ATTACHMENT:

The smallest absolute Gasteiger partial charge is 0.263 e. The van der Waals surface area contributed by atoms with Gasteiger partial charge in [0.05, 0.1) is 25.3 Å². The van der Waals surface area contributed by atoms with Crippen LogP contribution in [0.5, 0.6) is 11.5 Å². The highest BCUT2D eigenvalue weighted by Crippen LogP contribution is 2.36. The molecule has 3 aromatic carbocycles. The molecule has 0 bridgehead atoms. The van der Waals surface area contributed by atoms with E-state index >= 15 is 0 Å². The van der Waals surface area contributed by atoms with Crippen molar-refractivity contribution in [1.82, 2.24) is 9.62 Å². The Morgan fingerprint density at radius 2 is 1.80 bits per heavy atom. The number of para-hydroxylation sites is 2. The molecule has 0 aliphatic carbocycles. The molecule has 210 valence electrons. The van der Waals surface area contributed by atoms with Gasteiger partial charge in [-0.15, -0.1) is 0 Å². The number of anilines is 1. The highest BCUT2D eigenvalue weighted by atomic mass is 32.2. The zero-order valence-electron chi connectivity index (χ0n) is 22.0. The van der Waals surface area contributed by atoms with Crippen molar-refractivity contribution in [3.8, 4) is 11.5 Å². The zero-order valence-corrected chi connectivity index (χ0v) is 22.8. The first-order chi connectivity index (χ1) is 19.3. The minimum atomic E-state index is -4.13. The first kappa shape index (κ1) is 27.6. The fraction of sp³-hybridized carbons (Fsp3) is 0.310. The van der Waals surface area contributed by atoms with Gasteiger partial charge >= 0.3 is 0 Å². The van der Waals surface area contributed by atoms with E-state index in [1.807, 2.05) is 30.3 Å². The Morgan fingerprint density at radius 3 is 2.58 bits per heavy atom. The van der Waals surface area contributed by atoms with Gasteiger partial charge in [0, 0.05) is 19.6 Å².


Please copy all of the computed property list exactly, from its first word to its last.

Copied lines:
The smallest absolute Gasteiger partial charge is 0.263 e. The van der Waals surface area contributed by atoms with Gasteiger partial charge in [0.05, 0.1) is 25.3 Å². The van der Waals surface area contributed by atoms with Crippen LogP contribution in [0.5, 0.6) is 11.5 Å². The highest BCUT2D eigenvalue weighted by Crippen LogP contribution is 2.36. The molecule has 3 aromatic carbocycles. The molecule has 0 bridgehead atoms. The van der Waals surface area contributed by atoms with E-state index >= 15 is 0 Å². The van der Waals surface area contributed by atoms with Crippen molar-refractivity contribution in [1.82, 2.24) is 9.62 Å². The Morgan fingerprint density at radius 2 is 1.80 bits per heavy atom. The number of para-hydroxylation sites is 2. The molecule has 0 aliphatic carbocycles. The molecule has 210 valence electrons. The van der Waals surface area contributed by atoms with Gasteiger partial charge in [-0.15, -0.1) is 0 Å². The number of anilines is 1. The highest BCUT2D eigenvalue weighted by atomic mass is 32.2. The zero-order valence-electron chi connectivity index (χ0n) is 22.0. The van der Waals surface area contributed by atoms with Crippen molar-refractivity contribution in [3.8, 4) is 11.5 Å². The zero-order valence-corrected chi connectivity index (χ0v) is 22.8. The first-order chi connectivity index (χ1) is 19.3. The minimum atomic E-state index is -4.13. The first kappa shape index (κ1) is 27.6. The fraction of sp³-hybridized carbons (Fsp3) is 0.310. The van der Waals surface area contributed by atoms with Gasteiger partial charge >= 0.3 is 0 Å². The van der Waals surface area contributed by atoms with E-state index in [1.807, 2.05) is 30.3 Å². The Morgan fingerprint density at radius 3 is 2.58 bits per heavy atom. The van der Waals surface area contributed by atoms with Gasteiger partial charge in [0, 0.05) is 19.6 Å².